Taking Off: Luxury Airport Hotels Trending, Reaching New Heights
By David Ashen Principal & Founder, dash design | May 17, 2020
Picture this: swimming alongside lush rainforest-style gardens, unwinding in the spa with an hour-long massage and indulging in a reflexology treatment. Follow it up by taking in a blockbuster movie, working out on state-of-the-art gym equipment and dining on world-class cuisine. Then imagine ending the day with a stroll through a Zen-inducing butterfly garden. Ahhh… sounds luxurious, doesn't it?
Twenty-plus years ago, if someone would have told me that I could do all of these things, while being mere steps from an airport terminal, I would have thought they were crazy. Yet that's exactly what happened when I visited Terminal 3 at Singapore's Changi Airport, and stayed overnight at the Crowne Plaza Changi Airport, back in the late 1990s.
It wasn't just the amenities that were sublime; the rooms were top-notch, with ultramodern technology to make conducting business between flights a breeze, stylish decor that created a sense of place and comfortable linens that meant I could shake off the jet lag in no time. It's no wonder Crowne Plaza Changi Airport was named best airport hotel by SkyTrax's World Airport Awards for several years in a row.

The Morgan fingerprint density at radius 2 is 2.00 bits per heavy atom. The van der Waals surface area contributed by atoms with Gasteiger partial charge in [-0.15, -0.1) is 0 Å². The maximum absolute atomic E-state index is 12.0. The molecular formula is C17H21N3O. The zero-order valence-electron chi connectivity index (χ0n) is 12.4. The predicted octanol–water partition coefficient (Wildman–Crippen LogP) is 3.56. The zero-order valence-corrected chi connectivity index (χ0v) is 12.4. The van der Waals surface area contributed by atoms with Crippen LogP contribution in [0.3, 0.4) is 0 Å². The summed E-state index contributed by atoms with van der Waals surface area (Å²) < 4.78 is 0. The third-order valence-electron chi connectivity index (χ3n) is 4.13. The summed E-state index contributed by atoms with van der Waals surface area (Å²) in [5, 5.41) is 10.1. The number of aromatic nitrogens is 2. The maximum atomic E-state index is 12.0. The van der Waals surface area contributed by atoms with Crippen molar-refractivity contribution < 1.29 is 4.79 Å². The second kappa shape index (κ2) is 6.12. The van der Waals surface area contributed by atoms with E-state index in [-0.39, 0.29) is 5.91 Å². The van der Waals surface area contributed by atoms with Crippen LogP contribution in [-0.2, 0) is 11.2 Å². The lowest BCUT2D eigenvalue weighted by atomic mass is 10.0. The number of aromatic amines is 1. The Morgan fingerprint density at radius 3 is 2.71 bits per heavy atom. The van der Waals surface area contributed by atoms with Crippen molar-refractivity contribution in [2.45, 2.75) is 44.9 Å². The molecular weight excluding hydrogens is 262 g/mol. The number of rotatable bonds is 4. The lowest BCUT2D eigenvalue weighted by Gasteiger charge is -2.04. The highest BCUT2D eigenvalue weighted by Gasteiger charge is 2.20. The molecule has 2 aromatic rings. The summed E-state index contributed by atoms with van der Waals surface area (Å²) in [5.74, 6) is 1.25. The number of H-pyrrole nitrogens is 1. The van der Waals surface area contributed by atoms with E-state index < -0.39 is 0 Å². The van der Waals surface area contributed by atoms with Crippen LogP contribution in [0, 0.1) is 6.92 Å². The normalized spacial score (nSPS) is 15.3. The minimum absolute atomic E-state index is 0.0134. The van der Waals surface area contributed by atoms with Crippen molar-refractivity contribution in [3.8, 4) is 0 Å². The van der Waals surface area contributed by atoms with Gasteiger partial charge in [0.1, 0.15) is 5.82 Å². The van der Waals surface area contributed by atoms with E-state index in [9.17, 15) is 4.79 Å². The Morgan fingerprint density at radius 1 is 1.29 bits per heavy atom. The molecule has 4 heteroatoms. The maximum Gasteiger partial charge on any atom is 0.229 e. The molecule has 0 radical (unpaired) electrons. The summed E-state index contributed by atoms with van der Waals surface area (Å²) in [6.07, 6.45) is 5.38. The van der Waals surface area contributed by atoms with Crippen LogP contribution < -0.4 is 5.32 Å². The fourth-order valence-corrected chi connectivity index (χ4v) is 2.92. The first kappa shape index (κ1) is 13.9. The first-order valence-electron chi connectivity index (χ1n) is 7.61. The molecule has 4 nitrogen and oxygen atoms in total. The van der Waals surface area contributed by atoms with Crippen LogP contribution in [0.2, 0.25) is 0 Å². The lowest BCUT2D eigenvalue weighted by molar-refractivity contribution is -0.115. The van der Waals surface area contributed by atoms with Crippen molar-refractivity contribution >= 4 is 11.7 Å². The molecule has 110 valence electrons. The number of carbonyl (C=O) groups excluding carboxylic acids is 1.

A True Departure
The Crowne Plaza Changi Airport, at least back then, was the exception, not the rule. The truth is, airport hotels were once a limited service offering, seen as a commodity for the traveler who would simply sleep for a few hours and then fly out of town. Therefore, there were few food options, little to no retail and no need to create an experience worth talking about after you rolled your luggage out the door.
Former Vice President Joe Biden once famously said in a speech, "If I took you and blindfolded you and took you to LaGuardia Airport in New York, you'd think 'I must be in some third-world country.'" While that statement feels harsh, there was some truth. Most airports were places to simply fly in and out of and the surrounding hotels that predominated the landscape were clusters of pared down, three-star category chain hotels such as Hampton Inn, Residence Inn and a Courtyard Marriott, with aesthetics and amenities beyond consideration.